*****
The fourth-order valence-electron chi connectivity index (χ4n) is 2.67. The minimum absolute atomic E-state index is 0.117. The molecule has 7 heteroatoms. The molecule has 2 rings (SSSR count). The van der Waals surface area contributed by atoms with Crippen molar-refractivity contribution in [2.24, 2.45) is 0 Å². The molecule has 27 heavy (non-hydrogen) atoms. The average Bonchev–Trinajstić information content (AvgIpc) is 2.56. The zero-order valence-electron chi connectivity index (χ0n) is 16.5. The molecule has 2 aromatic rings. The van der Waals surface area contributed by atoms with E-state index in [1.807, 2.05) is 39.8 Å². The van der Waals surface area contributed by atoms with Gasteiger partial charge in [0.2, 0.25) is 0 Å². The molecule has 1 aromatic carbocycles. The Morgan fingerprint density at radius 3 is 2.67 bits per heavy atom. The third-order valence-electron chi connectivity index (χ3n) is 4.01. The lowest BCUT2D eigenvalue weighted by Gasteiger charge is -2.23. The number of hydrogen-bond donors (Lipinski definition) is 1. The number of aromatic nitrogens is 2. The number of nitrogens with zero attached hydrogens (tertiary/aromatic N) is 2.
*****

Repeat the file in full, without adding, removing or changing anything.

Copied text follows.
The fourth-order valence-electron chi connectivity index (χ4n) is 2.67. The minimum absolute atomic E-state index is 0.117. The molecule has 7 heteroatoms. The molecule has 2 rings (SSSR count). The van der Waals surface area contributed by atoms with Crippen molar-refractivity contribution in [2.24, 2.45) is 0 Å². The molecule has 27 heavy (non-hydrogen) atoms. The average Bonchev–Trinajstić information content (AvgIpc) is 2.56. The zero-order valence-electron chi connectivity index (χ0n) is 16.5. The molecule has 2 aromatic rings. The van der Waals surface area contributed by atoms with E-state index in [1.807, 2.05) is 39.8 Å². The van der Waals surface area contributed by atoms with Gasteiger partial charge in [0.2, 0.25) is 0 Å². The molecule has 1 aromatic carbocycles. The Morgan fingerprint density at radius 3 is 2.67 bits per heavy atom. The third-order valence-electron chi connectivity index (χ3n) is 4.01. The lowest BCUT2D eigenvalue weighted by Gasteiger charge is -2.23. The number of hydrogen-bond donors (Lipinski definition) is 1. The number of aromatic nitrogens is 2. The number of nitrogens with zero attached hydrogens (tertiary/aromatic N) is 2.